Marquette University faculty member Martin Scanlan has written a solid essay on school segregation in Milwaukee, and the Journal Sentinel wisely put it above the fold in Sunday's Crossroads. I recommend it highly.
Racial inequities continue to hold Milwaukee back - - a reality
that is long-standing and oft-noted - - with experts including the Brookings Institution's John Austin, author of seminal work "The Vital Center," noting that the Milwaukee area and other Great Lakes urbanized areas are deeply segregated, and thus economically self-destructive. (Read his 2007 Milwaukee speech
Here's the relevant section:
"We’re the most segregated cities in the country. We have the biggest splits -- we have the most segregated big cities in the country in our region in terms of black/white segregation -- in our region. So, it’s us, it’s Milwaukee, it’s Detroit. This hurts us economically in several ways. It hurts our reputation, certainly, and I can speak from our experience in Michigan. The Detroit area -- attractive? Split by race? You know, I’m not going there. Think of the lost human capital and potential that you have, when so many are trapped in concentrated poverty-- Milwaukee’s actually in the top 10% of the nation in terms of the largest number of African Americans living in concentrated poverty. They’re folks who aren’t connected to the economy, who aren’t contributing -- that’s an economic drain. It’s a reputational drain; it’s an economic drain; it’s a huge problem. And it’s our problem in the region."
And a separate complaint
along similar lines was filed over widening I-94 from Milwaukee to the Illinois border.
It's demoralizing that our region is such a racial backwater, and that public officials, incapable of doing the right thing, have to be dragged kicking and screaming into the modern era with litigation, or by determined citizen demands.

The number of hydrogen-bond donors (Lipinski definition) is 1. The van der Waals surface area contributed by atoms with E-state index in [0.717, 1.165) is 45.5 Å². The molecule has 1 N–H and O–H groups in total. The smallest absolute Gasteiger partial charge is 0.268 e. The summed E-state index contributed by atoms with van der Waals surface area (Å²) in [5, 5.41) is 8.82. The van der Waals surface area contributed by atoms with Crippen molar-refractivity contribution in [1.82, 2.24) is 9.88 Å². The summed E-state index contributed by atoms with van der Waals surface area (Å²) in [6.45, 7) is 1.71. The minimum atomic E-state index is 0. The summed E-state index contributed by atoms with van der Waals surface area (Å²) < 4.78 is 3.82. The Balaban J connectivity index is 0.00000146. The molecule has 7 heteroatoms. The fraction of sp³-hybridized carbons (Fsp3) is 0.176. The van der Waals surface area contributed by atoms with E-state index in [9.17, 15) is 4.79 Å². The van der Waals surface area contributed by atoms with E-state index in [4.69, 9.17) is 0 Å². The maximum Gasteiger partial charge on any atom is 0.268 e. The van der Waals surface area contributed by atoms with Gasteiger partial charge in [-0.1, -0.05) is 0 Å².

SEWRPC created a social justice task force, at the behest of federal overseers and local activists, but fought its members over adding socio-economic considerations to a regional water supply study
already underway for five years.
That add-on analysis, underway right now, needed more struggle to get started.
Underscoring the truth of the headline the Crossroads staff put on Scanlan's article:
"Decades later, still separate and unequal"
Yea, I agree, Milwaukee's race problem is its biggest chain around its neck. Today I attended an all white roundtable on sustainability. They talked about geothermal systems but not about the hypersegregation in Milwaukee and the fact that life here is so unsustainable for so many.
Well written blog on race issues in Milwaukee.
What about the rest of Wisconsin?
Are we ever going to look at how WI cities can emerge completely from the "sundown" past and open their doors to diversity?
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